by Judith Skilleter
a cold Belgian beer
I have a problem with double yolkers, eggs that is. First of all I have to say that double yolkers are a delight when just eating, it is as if you are getting double your money, two for the price of one. There is not much that is as yummy as a double yolked fried or poached egg with lots of soldiers dripping with salty butter. Dip dip yum yum.
And then when the dipping is sadly over there is delight in making the uneaten egg (or is it eggs?), depleted double yolkers with just a fringe of solid golden yellow, into a sandwich. I reckon one double yolker would nicely cover a whole slice of bread to be then covered by a little more salt and a second slice of bread. Of course there are those who would add bacon or other goodies to this edible marvel – and why not. The world is not so constricted that we do not have sandwich choices.
But double yolkers are a nightmare in cooking. Imagine you are making a cake, your butter and sugar is nicely creamed and the recipe says add 2 eggs. What if one of those eggs is a double yolker? Does that count as 2 eggs? If a further egg was added would that mean you have put in 3eggs or just 2 as advised by the recipe?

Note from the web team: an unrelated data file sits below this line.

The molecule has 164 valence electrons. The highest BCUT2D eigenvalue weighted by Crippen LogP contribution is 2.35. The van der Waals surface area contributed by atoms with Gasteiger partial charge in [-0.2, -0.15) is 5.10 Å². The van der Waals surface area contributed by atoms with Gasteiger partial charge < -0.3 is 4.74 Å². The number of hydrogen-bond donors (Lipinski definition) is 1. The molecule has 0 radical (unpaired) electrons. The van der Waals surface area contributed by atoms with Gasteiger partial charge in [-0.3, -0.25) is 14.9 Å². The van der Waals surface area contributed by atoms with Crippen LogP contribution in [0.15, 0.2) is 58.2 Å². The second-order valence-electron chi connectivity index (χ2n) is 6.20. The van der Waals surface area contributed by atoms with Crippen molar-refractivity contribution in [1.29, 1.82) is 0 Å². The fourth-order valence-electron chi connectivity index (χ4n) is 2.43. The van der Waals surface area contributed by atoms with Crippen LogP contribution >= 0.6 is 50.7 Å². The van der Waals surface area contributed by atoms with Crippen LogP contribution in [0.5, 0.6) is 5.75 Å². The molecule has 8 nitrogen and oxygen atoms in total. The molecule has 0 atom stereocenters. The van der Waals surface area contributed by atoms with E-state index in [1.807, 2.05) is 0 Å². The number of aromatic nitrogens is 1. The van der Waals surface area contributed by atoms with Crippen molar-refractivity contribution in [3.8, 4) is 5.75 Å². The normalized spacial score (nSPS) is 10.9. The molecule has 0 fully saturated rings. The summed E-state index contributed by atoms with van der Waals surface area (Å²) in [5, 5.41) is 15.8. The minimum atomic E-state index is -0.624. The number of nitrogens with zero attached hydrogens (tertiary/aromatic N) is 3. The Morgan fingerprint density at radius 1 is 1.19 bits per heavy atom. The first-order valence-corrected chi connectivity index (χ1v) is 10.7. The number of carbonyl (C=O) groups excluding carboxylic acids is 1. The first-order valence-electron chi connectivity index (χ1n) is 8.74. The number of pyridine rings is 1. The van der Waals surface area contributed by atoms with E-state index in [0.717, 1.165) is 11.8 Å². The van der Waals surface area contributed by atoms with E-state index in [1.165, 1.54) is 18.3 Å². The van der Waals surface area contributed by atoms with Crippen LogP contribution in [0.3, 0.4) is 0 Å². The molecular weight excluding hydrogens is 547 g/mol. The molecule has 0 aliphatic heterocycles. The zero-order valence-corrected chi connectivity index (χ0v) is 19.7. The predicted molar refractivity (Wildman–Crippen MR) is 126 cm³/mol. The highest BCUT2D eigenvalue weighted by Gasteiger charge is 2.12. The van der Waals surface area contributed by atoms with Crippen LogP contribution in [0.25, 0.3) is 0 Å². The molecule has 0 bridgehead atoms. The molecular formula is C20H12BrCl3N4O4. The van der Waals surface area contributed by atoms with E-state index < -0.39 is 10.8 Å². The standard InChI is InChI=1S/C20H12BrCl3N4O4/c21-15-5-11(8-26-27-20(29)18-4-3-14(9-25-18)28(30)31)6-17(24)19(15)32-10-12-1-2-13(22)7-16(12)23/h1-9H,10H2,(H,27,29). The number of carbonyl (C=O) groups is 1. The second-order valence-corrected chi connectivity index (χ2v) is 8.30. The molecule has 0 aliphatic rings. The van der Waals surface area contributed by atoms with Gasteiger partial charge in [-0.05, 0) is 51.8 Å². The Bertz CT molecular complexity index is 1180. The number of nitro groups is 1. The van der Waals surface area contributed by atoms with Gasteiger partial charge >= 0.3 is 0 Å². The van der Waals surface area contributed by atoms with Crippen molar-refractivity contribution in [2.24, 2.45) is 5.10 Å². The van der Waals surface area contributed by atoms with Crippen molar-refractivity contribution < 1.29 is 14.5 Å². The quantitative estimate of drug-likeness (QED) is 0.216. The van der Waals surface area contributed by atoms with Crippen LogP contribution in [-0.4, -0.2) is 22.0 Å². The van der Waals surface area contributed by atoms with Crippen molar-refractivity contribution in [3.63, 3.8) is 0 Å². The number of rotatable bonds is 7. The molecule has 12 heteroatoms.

There is a saying “Do not over egg the pudding.” The following is from Google
“Over-egg the pudding” is an English phrase and first appeared in the mid-19th century. It originated as a simple literal phrase alluding to the way that baked foods may be spoiled by using too many eggs.
So is that the answer. By increasing the egginess the chemical imbalance (I don’t know if it is a chemical imbalance but it sounds good and it sounds as if I know what I am talking about) of the baking is altered and the final results are not as good as they might have been.
Another suggestion is that we mustn’t spoil our baking by trying too hard to improve it and I am sure there are some recipes that can be improved by adding an extra egg. But what if we are not trying to improve it. What if we are just baffled by the fact that we have 2 eggs in one egg shell and do not know what to do next?
In my experience this bafflement had led to cakes that taste okay but have a dip in the middle and do not look as if they have just been taken with loving care from Mary Berry’s oven.
There are then two choices. I could then turn the cake over and what do you know, a perfect cake appears but unfortunately my family are not so easily fooled. If the cake is seen before inversion I have memories of comments like “Vesuvius must have looked like this after it erupted in AD79.” Or I might fill the dip with icing or chocolate or fruit and a sort-of flan appears. Comments would then follow like “Was this supposed to look like this?” or “I thought you were making a cake, mum?”
“Grrrr” is often my reply
Needless to say, double yolker advice would be gratefully received.
But not by me!
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